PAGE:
‘Young Black people are the future,’ says Día. ‘Our parents opened the door for us when they came here, but they were so busy trying to earn money and send enough back to Africa. They couldn’t worry about how to integrate themselves into the local culture and move forward. If you compare African migration to that of the Pakistanis, Japanese or Chinese here, it’s very different, because they came to integrate themselves, to bring something with them, and in the end they earned a certain respect for it. If you don’t have anything, you’re nobody, and if you’re nobody, you’re not respected.
‘If you pay attention you’ll see that the Chinese people here eat and shop in Chinese restaurants and stores, Pakistani people go to Pakistani-owned businesses... It’s a good thing, what they do, and we should follow their example. If there’s a brother putting on a party, well, I’m going to a Black party. Why am I going to spend €10 to get into a party where I’m not even going to feel good?’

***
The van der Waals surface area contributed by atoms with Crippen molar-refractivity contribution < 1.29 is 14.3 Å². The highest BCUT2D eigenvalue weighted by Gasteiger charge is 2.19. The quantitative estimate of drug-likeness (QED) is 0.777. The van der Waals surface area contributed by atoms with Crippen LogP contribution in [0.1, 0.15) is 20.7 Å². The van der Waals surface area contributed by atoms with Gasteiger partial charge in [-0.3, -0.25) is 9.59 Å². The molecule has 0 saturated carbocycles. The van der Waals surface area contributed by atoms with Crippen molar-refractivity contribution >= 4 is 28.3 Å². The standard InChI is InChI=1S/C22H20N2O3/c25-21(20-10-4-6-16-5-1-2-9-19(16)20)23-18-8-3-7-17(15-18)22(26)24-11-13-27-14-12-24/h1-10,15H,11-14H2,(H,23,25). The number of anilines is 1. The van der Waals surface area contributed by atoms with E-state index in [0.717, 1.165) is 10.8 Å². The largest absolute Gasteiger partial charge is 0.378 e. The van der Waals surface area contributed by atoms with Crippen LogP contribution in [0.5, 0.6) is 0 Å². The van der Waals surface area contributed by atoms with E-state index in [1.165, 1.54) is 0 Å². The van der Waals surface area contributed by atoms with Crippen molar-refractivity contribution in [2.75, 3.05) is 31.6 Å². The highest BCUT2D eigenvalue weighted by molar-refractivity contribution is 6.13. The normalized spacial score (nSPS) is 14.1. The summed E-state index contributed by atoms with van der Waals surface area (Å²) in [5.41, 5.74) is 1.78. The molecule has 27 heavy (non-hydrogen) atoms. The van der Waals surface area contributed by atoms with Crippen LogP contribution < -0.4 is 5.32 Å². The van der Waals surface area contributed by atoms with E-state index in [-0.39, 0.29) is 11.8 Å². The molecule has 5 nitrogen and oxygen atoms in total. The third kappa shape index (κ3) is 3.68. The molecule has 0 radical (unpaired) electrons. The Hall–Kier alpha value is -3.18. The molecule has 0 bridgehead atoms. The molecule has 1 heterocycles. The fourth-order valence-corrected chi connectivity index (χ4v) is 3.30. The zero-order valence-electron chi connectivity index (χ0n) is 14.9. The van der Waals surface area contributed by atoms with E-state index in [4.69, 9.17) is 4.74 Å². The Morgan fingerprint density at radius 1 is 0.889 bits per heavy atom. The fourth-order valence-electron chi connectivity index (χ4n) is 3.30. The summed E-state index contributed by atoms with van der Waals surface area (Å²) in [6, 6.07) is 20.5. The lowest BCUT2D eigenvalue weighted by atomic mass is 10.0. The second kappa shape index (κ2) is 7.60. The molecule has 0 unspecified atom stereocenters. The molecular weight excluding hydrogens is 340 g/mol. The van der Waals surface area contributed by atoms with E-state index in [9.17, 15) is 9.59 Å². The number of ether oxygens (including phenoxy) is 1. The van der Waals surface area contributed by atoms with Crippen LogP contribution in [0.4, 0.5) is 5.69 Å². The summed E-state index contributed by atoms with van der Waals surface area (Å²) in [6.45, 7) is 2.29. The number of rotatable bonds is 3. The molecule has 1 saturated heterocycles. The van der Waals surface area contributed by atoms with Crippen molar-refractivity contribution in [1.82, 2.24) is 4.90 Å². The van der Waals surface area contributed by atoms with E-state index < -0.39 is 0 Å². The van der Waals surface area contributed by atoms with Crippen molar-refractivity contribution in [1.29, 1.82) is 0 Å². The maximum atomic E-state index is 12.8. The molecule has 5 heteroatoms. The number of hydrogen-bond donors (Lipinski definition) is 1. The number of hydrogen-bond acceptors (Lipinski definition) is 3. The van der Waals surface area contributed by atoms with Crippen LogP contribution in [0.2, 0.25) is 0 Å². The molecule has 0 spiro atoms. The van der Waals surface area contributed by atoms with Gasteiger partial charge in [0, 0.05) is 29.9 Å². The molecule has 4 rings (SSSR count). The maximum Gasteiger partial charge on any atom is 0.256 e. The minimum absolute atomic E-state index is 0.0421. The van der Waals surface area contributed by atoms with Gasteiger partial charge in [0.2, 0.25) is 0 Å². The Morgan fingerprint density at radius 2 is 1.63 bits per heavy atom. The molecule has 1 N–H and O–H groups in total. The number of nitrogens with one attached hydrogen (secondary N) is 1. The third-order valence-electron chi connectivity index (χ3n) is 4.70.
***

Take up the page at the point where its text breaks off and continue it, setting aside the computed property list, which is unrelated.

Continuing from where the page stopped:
In recent weeks, there have been more reports than usual in the local news about cases of Black people being treated badly by security staff at cultural or entertainment venues, or by police officers. Though these are to much less alarming degrees than what we’re seeing on the other side of the Atlantic, that does not make them any less tolerable. A great thing in Barcelona is there are African parties that go over big with modern youth, such as Voodoo Club, organised by young Nigerian designer and musician Wekaforé Jibril, who took me to Le Saraba for the first time. Día says it’s up to us to support initiatives like Jibril’s.
‘If you see Black people designing and selling clothes or whatever, buy something. You don’t always have to shop there, but just do something to show your support, and make that person feel that their effort is worth it and that they’re doing something good. As for businesses, they’ve got to invest or do something for the community.’